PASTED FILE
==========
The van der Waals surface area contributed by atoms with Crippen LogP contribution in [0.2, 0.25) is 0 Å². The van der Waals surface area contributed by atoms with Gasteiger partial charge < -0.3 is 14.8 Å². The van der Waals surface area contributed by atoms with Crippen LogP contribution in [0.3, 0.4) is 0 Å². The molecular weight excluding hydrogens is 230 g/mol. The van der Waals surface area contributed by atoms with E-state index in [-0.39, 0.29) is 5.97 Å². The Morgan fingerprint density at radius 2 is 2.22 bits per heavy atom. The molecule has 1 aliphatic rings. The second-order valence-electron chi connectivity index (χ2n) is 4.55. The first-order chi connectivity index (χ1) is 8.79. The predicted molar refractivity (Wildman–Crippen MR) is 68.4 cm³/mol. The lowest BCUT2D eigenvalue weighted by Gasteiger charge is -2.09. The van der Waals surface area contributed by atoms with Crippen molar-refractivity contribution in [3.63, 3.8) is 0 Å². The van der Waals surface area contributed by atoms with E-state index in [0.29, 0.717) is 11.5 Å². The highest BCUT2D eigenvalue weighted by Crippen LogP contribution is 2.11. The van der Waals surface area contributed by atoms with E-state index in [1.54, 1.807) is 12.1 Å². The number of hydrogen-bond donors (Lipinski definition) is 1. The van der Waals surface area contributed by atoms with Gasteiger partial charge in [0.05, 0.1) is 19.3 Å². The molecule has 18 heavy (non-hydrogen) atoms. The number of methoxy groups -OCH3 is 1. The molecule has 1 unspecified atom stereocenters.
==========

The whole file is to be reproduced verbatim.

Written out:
The van der Waals surface area contributed by atoms with Crippen LogP contribution in [0.2, 0.25) is 0 Å². The van der Waals surface area contributed by atoms with Gasteiger partial charge < -0.3 is 14.8 Å². The van der Waals surface area contributed by atoms with Crippen LogP contribution in [0.3, 0.4) is 0 Å². The molecular weight excluding hydrogens is 230 g/mol. The van der Waals surface area contributed by atoms with E-state index in [-0.39, 0.29) is 5.97 Å². The Morgan fingerprint density at radius 2 is 2.22 bits per heavy atom. The molecule has 1 aliphatic rings. The second-order valence-electron chi connectivity index (χ2n) is 4.55. The first-order chi connectivity index (χ1) is 8.79. The predicted molar refractivity (Wildman–Crippen MR) is 68.4 cm³/mol. The lowest BCUT2D eigenvalue weighted by Gasteiger charge is -2.09. The van der Waals surface area contributed by atoms with Crippen molar-refractivity contribution in [3.63, 3.8) is 0 Å². The van der Waals surface area contributed by atoms with E-state index in [0.29, 0.717) is 11.5 Å². The highest BCUT2D eigenvalue weighted by Crippen LogP contribution is 2.11. The van der Waals surface area contributed by atoms with E-state index in [1.54, 1.807) is 12.1 Å². The number of hydrogen-bond donors (Lipinski definition) is 1. The van der Waals surface area contributed by atoms with Gasteiger partial charge in [0.05, 0.1) is 19.3 Å². The molecule has 18 heavy (non-hydrogen) atoms. The number of methoxy groups -OCH3 is 1. The molecule has 1 unspecified atom stereocenters.